I will definitely be going to see Princess and the Frog in the theater. Sadly, the biggest way I can show Disney how important this is to me (and hopefully others in the African American community) is with my wallet.
The MarMaxx event (TJ Maxx/Marshalls to you) was really fun. I didn't go in expecting to learn a lot but I did. The off-price shopping concept takes a lot more planning than I imagined. It was nice to hear from the buyers and find out how they do their jobs and how they are able to bring items into the stores so frequently to keep the inventory fresh.
We got to tour the purse closet (I could have died from all the pretty-ness), the shoe racks, see some of the items in store for kids' back to school, see a few of this year's Halloween costumes (so cute!) and there was a fashion show with looks put together by celebrity stylist Art Conn (currently working on American Idol). I did not know that TJ Maxx is celebrating a 25 year partnership with Save the Children, which provides basic necessities for impoverished children (read more about the initiative and how your .99 can help here).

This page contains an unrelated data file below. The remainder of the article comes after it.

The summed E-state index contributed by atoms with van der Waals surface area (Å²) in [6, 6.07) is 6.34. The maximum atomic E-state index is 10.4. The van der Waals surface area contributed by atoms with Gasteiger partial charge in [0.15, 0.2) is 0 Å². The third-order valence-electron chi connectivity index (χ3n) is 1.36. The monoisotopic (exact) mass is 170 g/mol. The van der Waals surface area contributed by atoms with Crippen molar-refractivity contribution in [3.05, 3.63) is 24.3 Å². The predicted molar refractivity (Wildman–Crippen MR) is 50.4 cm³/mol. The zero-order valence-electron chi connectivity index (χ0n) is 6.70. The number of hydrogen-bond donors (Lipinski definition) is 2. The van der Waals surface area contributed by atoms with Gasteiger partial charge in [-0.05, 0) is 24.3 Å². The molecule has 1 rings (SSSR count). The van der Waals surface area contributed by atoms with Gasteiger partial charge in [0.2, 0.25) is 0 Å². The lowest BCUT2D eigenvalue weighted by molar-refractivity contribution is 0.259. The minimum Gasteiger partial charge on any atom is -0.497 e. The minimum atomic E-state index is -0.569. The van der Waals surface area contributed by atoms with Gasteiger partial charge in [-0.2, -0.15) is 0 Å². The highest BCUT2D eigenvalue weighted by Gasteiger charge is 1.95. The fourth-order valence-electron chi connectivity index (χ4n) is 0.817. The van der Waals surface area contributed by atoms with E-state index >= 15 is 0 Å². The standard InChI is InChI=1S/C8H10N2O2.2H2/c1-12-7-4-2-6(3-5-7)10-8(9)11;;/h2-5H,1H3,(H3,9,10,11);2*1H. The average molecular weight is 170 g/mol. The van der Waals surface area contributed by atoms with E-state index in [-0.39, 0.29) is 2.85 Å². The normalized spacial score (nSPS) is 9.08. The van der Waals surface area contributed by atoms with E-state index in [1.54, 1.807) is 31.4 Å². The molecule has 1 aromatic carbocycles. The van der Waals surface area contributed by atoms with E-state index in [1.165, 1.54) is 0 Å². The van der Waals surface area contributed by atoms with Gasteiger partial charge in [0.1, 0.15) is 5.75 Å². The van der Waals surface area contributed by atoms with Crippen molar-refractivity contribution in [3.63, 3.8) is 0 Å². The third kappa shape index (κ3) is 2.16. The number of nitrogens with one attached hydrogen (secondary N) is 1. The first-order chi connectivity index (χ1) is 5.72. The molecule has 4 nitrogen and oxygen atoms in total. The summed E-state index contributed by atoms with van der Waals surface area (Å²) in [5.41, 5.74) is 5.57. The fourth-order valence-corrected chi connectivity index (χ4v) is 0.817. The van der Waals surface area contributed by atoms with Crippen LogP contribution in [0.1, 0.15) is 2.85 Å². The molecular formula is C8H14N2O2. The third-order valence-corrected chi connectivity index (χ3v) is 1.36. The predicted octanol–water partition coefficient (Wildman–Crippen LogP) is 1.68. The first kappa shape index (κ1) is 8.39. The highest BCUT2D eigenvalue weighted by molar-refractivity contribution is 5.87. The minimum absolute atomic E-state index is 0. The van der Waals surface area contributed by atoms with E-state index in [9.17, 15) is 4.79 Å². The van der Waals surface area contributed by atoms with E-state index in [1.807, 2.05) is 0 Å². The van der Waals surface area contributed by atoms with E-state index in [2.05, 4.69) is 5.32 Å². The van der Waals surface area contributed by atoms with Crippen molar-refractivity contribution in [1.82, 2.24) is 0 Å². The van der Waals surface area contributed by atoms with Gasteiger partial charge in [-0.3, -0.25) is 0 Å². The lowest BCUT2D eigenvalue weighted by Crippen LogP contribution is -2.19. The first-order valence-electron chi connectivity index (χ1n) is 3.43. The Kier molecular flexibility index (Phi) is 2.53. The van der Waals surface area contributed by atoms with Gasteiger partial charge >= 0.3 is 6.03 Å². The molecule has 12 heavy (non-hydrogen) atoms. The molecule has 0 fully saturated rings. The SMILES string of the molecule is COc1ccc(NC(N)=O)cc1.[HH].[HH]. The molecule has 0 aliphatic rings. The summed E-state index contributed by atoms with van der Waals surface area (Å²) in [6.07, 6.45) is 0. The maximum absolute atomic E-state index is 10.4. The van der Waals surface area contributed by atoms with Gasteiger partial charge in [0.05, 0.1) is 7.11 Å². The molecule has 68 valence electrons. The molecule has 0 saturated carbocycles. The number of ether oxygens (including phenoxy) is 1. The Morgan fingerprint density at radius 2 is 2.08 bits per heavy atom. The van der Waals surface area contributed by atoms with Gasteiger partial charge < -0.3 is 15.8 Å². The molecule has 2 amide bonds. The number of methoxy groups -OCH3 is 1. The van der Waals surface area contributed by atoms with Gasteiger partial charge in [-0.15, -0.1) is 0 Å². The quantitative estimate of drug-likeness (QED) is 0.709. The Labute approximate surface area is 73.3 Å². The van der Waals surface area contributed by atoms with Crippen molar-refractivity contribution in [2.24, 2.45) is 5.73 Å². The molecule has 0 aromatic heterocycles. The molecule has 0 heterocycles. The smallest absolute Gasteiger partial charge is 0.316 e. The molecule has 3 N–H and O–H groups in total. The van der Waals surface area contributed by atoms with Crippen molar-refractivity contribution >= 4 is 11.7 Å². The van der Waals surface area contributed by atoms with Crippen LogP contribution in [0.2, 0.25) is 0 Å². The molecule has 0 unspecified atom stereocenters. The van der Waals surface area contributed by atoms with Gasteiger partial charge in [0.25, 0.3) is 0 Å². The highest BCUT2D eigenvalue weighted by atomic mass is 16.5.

I enjoyed listening to Michael Macmillan, the company President speak. It was obvious he was not in it just for the paycheck. He, and all the other company employees, really seemed to have a passion for what they do. He was very down to earth and approachable. Which is why I felt a little guilty putting him on the spot with a question about diversity.